Trent Park was originally part of King George III’s estate and the first house was constructed in the 1780s. In the 1890s the house was rebuilt in the Victorian style before an extensive refurbishment by Sir Philip Sassoon in the 1920s, transforming it into a luxury weekend retreat for hosting his fashionable and famous guests at elegant parties.

The Story Begins

The story of Trent Park begins in 1779 when George III presented the royal doctor Sir Philip Jebb with a 99 year lease on 250 acres of the royal estate at Enfield. The gift was in recognition of his life-saving treatment of his brother, the Duke of Gloucester, in Trento Italy. Jebb named his property Trent to memorialise the event.

George III’s architect, Sir William Chambers, was commissioned by Jebb to build a house on his new estate. This was an elegant, but relatively small, villa centered on a high domed music room facing an artificial lake. The house was finished to a high standard costing Jebb the enormous sum (for then) of £19,000.

After his death it passed through several hands before being purchased in 1833 by David Bevan, a local Quaker who was a successful banker. Trent Park passed to his son and his grandson, Francis who extended and rebuilt the house in the 1890s in Victorian style. Eventually in 1909 the lease was sold to Sir Edward Sassoon. Sir Edward was the head of a Jewish merchant dynasty who had moved to London in the 1870s. He only enjoyed the property for a few years dying in 1912 and leaving Trent Park, several other houses and a large fortune to his son Philip.

Picture: Country Life 1903

Sir Philip Sassoon at Trent Park

Sir Philip Sassoon had fallen in love with Trent’s beautiful landscape, but not the Victorian House he inherited at its centre. He was rich enough to completely remodel the mansion, so in 1923 he bought the freehold and began to transform it into an epitome of good taste. His architect was Philip Tilden who, together with the interior decorators Lenygon and Morant plundered the salvage yards of London for eighteenth century bricks, masonry and joinery to weave into a magnificent new mansion. 

Sir Philip sought out the best Georgian furniture for his new house, japanned and painted pieces in rooms that were painted in light and elegant shades of cream, soft green and pale blue. The result was a house of great refinement and noble simplicity, the perfect weekend party venue.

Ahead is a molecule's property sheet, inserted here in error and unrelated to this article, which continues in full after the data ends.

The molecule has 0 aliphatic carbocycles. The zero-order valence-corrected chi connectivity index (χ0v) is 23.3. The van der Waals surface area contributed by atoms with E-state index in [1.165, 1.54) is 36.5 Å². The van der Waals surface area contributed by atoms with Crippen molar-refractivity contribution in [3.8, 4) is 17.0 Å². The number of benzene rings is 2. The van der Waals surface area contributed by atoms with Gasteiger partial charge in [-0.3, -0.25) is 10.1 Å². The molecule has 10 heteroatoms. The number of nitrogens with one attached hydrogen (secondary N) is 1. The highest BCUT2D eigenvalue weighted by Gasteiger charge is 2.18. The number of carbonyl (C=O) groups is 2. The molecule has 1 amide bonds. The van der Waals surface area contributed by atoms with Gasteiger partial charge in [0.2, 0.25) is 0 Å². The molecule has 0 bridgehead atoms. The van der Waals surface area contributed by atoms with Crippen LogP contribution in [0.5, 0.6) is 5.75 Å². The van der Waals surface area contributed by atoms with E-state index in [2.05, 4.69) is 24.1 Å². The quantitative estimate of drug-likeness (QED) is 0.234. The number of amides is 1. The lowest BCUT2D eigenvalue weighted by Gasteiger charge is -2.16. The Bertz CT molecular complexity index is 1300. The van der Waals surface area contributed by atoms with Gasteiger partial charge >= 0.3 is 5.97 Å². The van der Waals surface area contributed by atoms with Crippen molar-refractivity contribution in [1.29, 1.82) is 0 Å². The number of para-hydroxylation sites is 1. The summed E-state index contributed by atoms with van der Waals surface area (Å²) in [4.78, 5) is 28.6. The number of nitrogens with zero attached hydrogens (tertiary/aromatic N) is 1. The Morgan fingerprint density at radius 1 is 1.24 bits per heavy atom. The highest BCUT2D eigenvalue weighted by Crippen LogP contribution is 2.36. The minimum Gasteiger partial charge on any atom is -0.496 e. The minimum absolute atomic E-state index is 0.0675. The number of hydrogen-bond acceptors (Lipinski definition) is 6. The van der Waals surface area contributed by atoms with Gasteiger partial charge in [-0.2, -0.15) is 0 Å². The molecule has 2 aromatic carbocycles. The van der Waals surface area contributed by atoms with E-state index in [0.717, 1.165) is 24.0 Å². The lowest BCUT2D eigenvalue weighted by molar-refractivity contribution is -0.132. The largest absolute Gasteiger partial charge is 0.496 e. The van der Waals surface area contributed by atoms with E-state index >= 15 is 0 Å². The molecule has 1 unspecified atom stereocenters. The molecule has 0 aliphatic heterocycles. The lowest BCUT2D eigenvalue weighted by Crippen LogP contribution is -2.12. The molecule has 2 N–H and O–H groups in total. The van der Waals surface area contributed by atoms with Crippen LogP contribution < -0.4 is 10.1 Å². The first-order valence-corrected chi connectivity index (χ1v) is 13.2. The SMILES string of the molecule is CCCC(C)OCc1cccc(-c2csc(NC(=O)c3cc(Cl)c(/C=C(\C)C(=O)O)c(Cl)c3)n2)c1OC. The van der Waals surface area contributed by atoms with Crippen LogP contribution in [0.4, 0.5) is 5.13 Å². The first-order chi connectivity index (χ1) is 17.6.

Picture: Sassoon aged 28 by de Laszlo (1915)

Politics and People

As well as Trent Park Sir Philip had a large house in Park Lane and both were used for entertaining the most prominent figures of the day including many politicians. In 1912 he had been elected MP for Hythe as a Unionist. During the 1920s he acted as Parliamentary Private Secretary to David Lloyd George and served several terms as Under Secretary of State for Air, most prominently from 1931 to 1937. Learning to fly himself and inspecting RAF airfields all over the Empire, he acquired a reputation as an expert in flying and air power. During the later 1930s he argued, with very mixed success, for building up the Airforce against the German Luftwaffe.

Sassoon invited leading politicians down to Trent Park at the weekends where they were able to debate policy in comfort and privacy. Winston Churchill, although often not seeing eye-to-eye with Sassoon, was one of the most regular visitors, and mixed with members of the Royal family such as Edward VIII and Wallis Simpson, the future George VI and Queen Elizabeth, as well as leading figures from the world of arts and entertainment, including Charlie Chaplin, George Bernard Shaw, Rex Whistler and TE Lawrence.

In 1937 Sir Philip was promoted to First Commissioner of Works, essentially head of the government building and architectural service. It was his dream job as he was able to oversee the royal palaces as well as all the ancient monuments and government buildings. But his health was deteriorating and in June of 1939 he died of a severe chest infection aged only 50.

Photo: Philip Sassoon with Edward, Prince of Wales

Illustrations copyright Owen Freeman represented by Killington Arts

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